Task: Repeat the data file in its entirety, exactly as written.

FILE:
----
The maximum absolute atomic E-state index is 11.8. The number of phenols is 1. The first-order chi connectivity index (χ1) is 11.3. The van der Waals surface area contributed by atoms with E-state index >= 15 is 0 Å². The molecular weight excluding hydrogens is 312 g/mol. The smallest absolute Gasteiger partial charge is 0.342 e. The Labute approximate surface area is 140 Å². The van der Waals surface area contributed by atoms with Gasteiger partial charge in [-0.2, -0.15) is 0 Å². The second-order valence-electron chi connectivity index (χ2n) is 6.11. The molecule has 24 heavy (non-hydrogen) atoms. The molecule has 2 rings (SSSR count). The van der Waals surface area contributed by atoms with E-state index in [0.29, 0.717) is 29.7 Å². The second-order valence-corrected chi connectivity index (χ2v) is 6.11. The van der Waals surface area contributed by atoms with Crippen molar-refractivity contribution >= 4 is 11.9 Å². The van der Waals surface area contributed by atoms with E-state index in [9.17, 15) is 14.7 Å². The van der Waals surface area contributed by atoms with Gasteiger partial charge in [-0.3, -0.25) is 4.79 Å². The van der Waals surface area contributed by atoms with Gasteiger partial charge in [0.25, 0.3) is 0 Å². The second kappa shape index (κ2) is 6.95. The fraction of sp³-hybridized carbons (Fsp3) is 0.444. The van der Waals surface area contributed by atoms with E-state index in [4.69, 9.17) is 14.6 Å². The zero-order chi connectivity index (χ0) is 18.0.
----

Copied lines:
The maximum absolute atomic E-state index is 11.8. The number of phenols is 1. The first-order chi connectivity index (χ1) is 11.3. The van der Waals surface area contributed by atoms with E-state index >= 15 is 0 Å². The molecular weight excluding hydrogens is 312 g/mol. The smallest absolute Gasteiger partial charge is 0.342 e. The Labute approximate surface area is 140 Å². The van der Waals surface area contributed by atoms with Gasteiger partial charge in [-0.2, -0.15) is 0 Å². The second-order valence-electron chi connectivity index (χ2n) is 6.11. The molecule has 24 heavy (non-hydrogen) atoms. The molecule has 2 rings (SSSR count). The van der Waals surface area contributed by atoms with E-state index in [0.29, 0.717) is 29.7 Å². The second-order valence-corrected chi connectivity index (χ2v) is 6.11. The van der Waals surface area contributed by atoms with Crippen molar-refractivity contribution >= 4 is 11.9 Å². The van der Waals surface area contributed by atoms with E-state index in [9.17, 15) is 14.7 Å². The van der Waals surface area contributed by atoms with Gasteiger partial charge in [-0.3, -0.25) is 4.79 Å². The van der Waals surface area contributed by atoms with Gasteiger partial charge in [0.25, 0.3) is 0 Å². The second kappa shape index (κ2) is 6.95. The fraction of sp³-hybridized carbons (Fsp3) is 0.444. The van der Waals surface area contributed by atoms with E-state index in [4.69, 9.17) is 14.6 Å². The zero-order chi connectivity index (χ0) is 18.0.